Plenty of real-world lessons gained at polytechnic level

As a polytechnic student in the final semester of my diploma, I would like to provide an alternative perspective to Mr Tay Kian Tiong's views ("Poly students need lessons on current affairs"; last Friday).

Studying in a polytechnic is meant to prepare students for the working world.

The course structure is largely skills-based and touches on the relevant global and local issues surrounding one's course of study.

For example, psychology studies would require us to understand the state of mental health in Singapore.

This includes the public's perception of mental health issues, the factors behind such perceptions, the availability of mental health services here and how laws and policies play a part in this area.

Regardless of one's course of study, it is crucial to be aware of what is happening in the world, as current affairs can have an impact on one's course of study.

Similarly, during their courses, students will be asked to come up with solutions to address real-world problems.

Critical thinking and knowledge of current affairs are integrated into polytechnics' course structure.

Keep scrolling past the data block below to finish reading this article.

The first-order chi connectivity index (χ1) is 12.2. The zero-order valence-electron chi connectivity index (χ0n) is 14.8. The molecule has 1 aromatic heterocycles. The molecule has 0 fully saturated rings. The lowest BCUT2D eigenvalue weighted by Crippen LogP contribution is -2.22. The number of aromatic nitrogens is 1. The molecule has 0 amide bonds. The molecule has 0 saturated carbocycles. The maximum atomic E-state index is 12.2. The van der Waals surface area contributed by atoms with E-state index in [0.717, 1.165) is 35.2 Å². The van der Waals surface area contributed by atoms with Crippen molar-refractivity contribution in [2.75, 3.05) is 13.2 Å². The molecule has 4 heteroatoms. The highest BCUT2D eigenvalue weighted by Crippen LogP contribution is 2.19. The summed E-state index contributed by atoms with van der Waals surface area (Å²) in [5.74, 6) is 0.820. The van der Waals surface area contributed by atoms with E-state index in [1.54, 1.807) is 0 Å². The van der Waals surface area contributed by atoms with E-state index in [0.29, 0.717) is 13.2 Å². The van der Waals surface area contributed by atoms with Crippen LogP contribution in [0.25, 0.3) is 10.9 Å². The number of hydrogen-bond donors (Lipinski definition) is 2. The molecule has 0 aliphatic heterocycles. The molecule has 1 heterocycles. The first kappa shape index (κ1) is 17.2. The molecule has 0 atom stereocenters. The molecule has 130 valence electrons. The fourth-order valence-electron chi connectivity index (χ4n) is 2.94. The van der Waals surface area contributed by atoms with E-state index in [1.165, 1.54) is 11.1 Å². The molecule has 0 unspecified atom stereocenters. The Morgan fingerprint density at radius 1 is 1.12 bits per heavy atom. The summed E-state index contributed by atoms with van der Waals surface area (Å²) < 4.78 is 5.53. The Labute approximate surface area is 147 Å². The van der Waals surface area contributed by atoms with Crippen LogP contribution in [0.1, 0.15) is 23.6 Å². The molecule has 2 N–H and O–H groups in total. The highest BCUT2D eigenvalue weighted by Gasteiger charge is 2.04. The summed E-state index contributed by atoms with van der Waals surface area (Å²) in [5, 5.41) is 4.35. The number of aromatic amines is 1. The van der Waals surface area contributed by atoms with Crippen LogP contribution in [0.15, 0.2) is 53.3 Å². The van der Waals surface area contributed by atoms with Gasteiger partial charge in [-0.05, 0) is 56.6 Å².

Some polytechnics also have elective modules, where one is required to take a module outside one's course of study.

This semester, I am taking Ethical Dilemmas, and it has allowed me to examine current ethical issues in society, such as whistle-blowing and whether euthanasia should be legalised.

Additionally, going on internships - which is part of the polytechnic curriculum - exposes students to the real and growing world, during which knowledge will both be acquired and used at the same time.

My internship at the Association of Women for Action and Research taught me various skills and knowledge.

I am now aware of the issue of gender equality and have observed how current affairs, laws and policies play a role in this matter.

Therefore, we should not overgeneralise and say polytechnic students are missing out on local and global affairs.

Perhaps more can be done to integrate a greater scope of current affairs into our course structure.

This could help provide a more holistic education for all polytechnic students.

Khoo Ming Gui (Miss)

A version of this article appeared in the print edition of The Straits Times on January 12, 2016, with the headline 'Plenty of real-world lessons gained at polytechnic level'. Print Edition | Subscribe